Noisy Courts, Wood Paving and the Limits of Judicial Power, 1905-15

Mr Justice Boyd, one of a small but select coterie of Irish noise-sensitive judges whose complaints provided fertile copy for journalists over the centuries.
The location of Judge Boyd’s Bankruptcy Court on Chancery Place, today. Image via Wikipedia.

From the Freeman’s Journal 18 October 1905:

“In the King’s Bench Division Bankruptcy side yesterday, Mr Justice Boyd during his sitting complained of the difficulty of hearing in his court.  He said it was practically impossible to hear the gentlemen who addressed him when the windows of the court were opened, even though near him at the solicitor’s table.  His Lordship said he had called attention to this before, and the matter had been brought to the notice of the Corporation to have this remedied by a wood pavement outside, but no satisfactory result had followed, and it would be necessary to get the Lord Chief Justice to deal with the matter.”

The following report in the Irish News and Belfast Morning News of 18 July 1906 indicates that Judge Boyd seems to have got absolutely no sympathy from the Lord Chief Justice. This may have been due to the fact that his bankruptcy court in Chancery Place (roughly where Courts 24-26 are today) was somewhat cut off from the rest of the Four Courts, so that they thought he was making a fuss about nothing.

“Judge Boyd’s Complaint

Today Mr Justice Boyd, while sitting in the Bankruptcy Court, was disturbed by the notice of the street traffic, and suggested that it would be well if the practitioners in the court would consider whether they would get up a memorial to the corporation requesting that body to do something to improve the carriageway in Chancery Place, so as to put a stop to the intolerable noise caused by the street traffic.  He himself had moved the matter on a former occasion, and the reply he got was that he was the only judge who made any complaint.

Mr Robert Doyle, barrister at law, said it was almost worse in the court of the Master of the Rolls.  The entire courtyard ought to be paved with wood.

Mr Justice Boyd – Chancery Place and round the corner behind the courts ought to be done at all events.  They do it for the Academy of Music, and all the churches, and why a public institution like the Four Courts should be placed in a worse position he could not understand.

Mr George Collins – No doubt your Lordship’s suggestion will be carried into effect.”

It wasn’t! From the Freeman’s Journal, 13 May 1911:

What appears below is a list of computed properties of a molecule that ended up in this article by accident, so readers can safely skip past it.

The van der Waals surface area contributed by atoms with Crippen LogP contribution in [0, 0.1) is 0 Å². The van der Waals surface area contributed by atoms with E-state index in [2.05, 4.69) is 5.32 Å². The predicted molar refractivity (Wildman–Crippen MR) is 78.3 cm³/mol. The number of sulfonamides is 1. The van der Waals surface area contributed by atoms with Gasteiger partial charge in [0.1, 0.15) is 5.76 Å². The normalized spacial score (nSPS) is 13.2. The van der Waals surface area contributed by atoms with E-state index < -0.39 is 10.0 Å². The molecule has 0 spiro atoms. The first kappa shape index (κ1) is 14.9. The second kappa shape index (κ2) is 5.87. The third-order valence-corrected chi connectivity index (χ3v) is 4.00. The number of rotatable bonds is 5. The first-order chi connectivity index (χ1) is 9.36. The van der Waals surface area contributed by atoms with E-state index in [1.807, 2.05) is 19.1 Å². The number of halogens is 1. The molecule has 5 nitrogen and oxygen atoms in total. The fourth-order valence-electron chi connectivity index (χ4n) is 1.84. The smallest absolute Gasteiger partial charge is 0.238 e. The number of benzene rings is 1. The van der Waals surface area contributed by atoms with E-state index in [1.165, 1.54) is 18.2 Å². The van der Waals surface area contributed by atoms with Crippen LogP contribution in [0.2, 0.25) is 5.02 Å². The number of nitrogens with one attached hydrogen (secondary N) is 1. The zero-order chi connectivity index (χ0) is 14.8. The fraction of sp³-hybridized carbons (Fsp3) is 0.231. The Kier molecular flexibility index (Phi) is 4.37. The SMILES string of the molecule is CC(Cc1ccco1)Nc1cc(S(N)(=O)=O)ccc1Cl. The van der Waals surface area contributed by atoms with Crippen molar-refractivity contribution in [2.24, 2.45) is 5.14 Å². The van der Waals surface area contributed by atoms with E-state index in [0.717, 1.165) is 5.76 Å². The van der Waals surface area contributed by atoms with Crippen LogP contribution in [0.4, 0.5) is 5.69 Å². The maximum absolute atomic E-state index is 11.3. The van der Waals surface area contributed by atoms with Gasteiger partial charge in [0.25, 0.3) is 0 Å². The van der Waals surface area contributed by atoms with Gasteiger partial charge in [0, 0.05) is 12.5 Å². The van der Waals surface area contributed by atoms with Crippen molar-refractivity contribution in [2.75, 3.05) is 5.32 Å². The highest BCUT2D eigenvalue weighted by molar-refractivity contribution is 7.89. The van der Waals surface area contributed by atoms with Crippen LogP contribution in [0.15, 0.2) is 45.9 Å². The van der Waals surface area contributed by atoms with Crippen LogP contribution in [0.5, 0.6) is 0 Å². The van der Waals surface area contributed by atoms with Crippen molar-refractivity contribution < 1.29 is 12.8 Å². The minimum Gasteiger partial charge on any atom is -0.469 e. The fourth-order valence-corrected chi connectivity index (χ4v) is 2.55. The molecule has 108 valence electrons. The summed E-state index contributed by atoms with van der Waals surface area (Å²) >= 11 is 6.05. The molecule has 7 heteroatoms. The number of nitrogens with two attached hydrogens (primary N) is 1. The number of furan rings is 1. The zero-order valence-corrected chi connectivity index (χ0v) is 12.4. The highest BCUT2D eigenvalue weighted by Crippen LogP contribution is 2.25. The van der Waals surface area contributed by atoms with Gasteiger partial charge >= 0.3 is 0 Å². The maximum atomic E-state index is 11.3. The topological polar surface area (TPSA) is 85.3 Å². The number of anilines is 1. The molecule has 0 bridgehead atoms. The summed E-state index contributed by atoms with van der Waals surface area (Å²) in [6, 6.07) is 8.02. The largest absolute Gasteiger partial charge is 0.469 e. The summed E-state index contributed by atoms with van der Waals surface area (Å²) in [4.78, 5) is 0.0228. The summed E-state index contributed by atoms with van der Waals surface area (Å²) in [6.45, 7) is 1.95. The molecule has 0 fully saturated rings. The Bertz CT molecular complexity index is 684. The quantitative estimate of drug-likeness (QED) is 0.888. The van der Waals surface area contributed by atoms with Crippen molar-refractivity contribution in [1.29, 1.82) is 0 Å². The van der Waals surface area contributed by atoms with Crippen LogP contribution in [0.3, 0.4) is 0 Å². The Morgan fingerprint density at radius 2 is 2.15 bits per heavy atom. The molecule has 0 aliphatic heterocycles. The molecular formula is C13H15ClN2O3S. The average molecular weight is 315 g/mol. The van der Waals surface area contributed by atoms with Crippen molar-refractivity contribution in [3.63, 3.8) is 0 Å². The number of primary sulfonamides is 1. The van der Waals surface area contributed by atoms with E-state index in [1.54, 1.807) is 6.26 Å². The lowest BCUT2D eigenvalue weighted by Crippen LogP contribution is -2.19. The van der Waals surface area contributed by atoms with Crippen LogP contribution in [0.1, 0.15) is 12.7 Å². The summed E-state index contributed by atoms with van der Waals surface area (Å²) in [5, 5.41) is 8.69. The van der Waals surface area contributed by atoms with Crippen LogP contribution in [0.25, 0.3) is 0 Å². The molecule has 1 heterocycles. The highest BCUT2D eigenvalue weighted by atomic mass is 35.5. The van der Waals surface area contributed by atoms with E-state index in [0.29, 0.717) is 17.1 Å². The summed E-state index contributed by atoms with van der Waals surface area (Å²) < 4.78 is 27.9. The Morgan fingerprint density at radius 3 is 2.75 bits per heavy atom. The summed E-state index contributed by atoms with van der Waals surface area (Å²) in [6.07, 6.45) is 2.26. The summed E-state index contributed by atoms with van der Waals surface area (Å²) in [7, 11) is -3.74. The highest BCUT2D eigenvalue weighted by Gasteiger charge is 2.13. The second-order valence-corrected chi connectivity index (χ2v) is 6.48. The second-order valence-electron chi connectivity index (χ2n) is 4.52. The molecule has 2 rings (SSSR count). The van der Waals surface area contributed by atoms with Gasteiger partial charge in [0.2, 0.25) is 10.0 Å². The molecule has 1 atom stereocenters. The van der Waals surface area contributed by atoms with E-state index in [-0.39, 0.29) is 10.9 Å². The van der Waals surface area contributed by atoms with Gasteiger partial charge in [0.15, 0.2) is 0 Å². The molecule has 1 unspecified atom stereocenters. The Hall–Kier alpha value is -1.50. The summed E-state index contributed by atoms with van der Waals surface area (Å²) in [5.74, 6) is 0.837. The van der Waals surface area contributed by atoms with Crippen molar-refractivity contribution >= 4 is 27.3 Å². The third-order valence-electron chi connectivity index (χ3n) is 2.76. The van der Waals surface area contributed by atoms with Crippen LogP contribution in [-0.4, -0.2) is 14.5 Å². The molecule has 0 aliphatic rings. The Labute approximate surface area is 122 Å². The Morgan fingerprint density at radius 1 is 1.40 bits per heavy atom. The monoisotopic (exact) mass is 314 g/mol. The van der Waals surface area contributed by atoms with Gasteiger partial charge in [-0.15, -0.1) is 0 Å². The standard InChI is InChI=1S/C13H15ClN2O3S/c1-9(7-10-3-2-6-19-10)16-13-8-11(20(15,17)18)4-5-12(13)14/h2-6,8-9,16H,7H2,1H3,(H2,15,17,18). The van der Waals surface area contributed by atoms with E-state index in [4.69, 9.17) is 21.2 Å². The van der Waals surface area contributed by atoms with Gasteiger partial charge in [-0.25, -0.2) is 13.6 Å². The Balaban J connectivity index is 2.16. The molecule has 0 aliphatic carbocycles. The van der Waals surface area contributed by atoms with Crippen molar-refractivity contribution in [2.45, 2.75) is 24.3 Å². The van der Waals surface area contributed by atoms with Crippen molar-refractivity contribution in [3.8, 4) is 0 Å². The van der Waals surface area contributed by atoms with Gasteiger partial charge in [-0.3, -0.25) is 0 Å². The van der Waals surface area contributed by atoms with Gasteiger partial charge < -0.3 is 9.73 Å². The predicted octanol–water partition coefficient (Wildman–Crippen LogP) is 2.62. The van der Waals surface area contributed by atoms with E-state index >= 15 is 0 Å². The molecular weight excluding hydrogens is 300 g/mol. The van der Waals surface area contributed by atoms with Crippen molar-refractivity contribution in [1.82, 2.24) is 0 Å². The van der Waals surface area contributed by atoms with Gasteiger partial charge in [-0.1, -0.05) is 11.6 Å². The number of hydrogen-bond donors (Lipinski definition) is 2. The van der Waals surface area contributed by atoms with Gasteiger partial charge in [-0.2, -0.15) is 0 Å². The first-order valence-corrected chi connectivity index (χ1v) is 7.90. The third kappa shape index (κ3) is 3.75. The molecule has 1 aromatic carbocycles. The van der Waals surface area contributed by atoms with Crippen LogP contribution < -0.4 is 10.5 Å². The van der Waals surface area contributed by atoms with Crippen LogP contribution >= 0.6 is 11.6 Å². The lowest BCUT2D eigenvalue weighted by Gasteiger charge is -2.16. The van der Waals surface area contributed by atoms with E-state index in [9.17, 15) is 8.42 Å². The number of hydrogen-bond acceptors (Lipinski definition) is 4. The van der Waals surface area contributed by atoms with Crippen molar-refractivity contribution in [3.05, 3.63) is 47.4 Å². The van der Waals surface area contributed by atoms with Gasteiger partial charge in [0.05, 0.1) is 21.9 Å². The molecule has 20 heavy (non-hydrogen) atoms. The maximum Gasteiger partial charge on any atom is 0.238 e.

“During the proceedings in the King’s Bench Division (Bankruptcy Side) yesterday, Mr Justice Boyd said it was impossible to hear Counsel owing to the intolerable noise, caused by the street traffic outside the Court.  An application had been made on behalf of the judges to have the neighbouring streets paved with wood, but the Corporation had done nothing.  There were other streets in the city paved with wood, but the chief Courts of the country were left in such a condition that the professional gentlemen were not able to attend to their business properly.  There was no fund out of which the Judge or Court officials could pay for having this necessary work done.”

Judge Boyd was still at it in 1915, but in a resigned sort of way, when during the hearing of a jury case in Nisi Prius Court No. 1, he said it would be desirable to draw the attention of the Corporation or the Board of Works to the fact that when windows of court were opened noise prevented counsel from being heard…

Judge Boyd retired in 1916.  No wood paving was ever installed in the yard or the vicinity of the Four Courts, but many streets, such as Grafton Street, had wood paving until the second half of the 20th century.

Other interesting facts about Judge Boyd – he was a keen yachtsman; he once apprehended a thief with his own hands outside the Kildare Street Club, and he was so enthusiastic about recruitment during the First World War that the British army had to ask him to stop.  Not to mention the persistent rumour that his British army officer son, clad in Free State military uniform, oversaw the firing of the Free State guns on the Four Courts in 1922.   More here.

Author: Ruth Cannon BL

Irish barrister sharing the history of the Four Courts, Dublin, Ireland, and other Irish courts.

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